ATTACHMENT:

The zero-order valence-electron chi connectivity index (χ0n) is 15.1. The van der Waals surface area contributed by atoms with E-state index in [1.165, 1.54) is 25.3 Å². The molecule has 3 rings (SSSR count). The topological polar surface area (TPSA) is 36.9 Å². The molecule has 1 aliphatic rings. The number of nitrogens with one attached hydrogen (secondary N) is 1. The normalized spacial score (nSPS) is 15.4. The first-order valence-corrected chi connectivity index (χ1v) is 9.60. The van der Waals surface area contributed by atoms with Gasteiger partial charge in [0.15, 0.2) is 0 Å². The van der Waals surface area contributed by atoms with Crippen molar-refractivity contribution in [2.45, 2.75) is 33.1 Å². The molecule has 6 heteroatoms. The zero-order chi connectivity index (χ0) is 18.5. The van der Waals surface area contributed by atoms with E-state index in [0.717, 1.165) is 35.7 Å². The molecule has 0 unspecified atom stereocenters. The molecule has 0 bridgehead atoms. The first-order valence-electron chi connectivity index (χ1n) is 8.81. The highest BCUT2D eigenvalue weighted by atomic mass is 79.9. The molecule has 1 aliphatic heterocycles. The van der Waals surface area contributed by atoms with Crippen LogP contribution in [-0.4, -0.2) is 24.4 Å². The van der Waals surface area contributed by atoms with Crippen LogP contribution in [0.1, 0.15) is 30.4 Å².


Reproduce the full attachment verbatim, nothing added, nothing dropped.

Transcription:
The zero-order valence-electron chi connectivity index (χ0n) is 15.1. The van der Waals surface area contributed by atoms with E-state index in [1.165, 1.54) is 25.3 Å². The molecule has 3 rings (SSSR count). The topological polar surface area (TPSA) is 36.9 Å². The molecule has 1 aliphatic rings. The number of nitrogens with one attached hydrogen (secondary N) is 1. The normalized spacial score (nSPS) is 15.4. The first-order valence-corrected chi connectivity index (χ1v) is 9.60. The van der Waals surface area contributed by atoms with Gasteiger partial charge in [0.15, 0.2) is 0 Å². The van der Waals surface area contributed by atoms with Crippen molar-refractivity contribution in [2.45, 2.75) is 33.1 Å². The molecule has 6 heteroatoms. The zero-order chi connectivity index (χ0) is 18.5. The van der Waals surface area contributed by atoms with E-state index in [0.717, 1.165) is 35.7 Å². The molecule has 0 unspecified atom stereocenters. The molecule has 0 bridgehead atoms. The first-order valence-electron chi connectivity index (χ1n) is 8.81. The highest BCUT2D eigenvalue weighted by atomic mass is 79.9. The molecule has 1 aliphatic heterocycles. The van der Waals surface area contributed by atoms with Crippen LogP contribution in [-0.4, -0.2) is 24.4 Å². The van der Waals surface area contributed by atoms with Crippen LogP contribution in [0.1, 0.15) is 30.4 Å².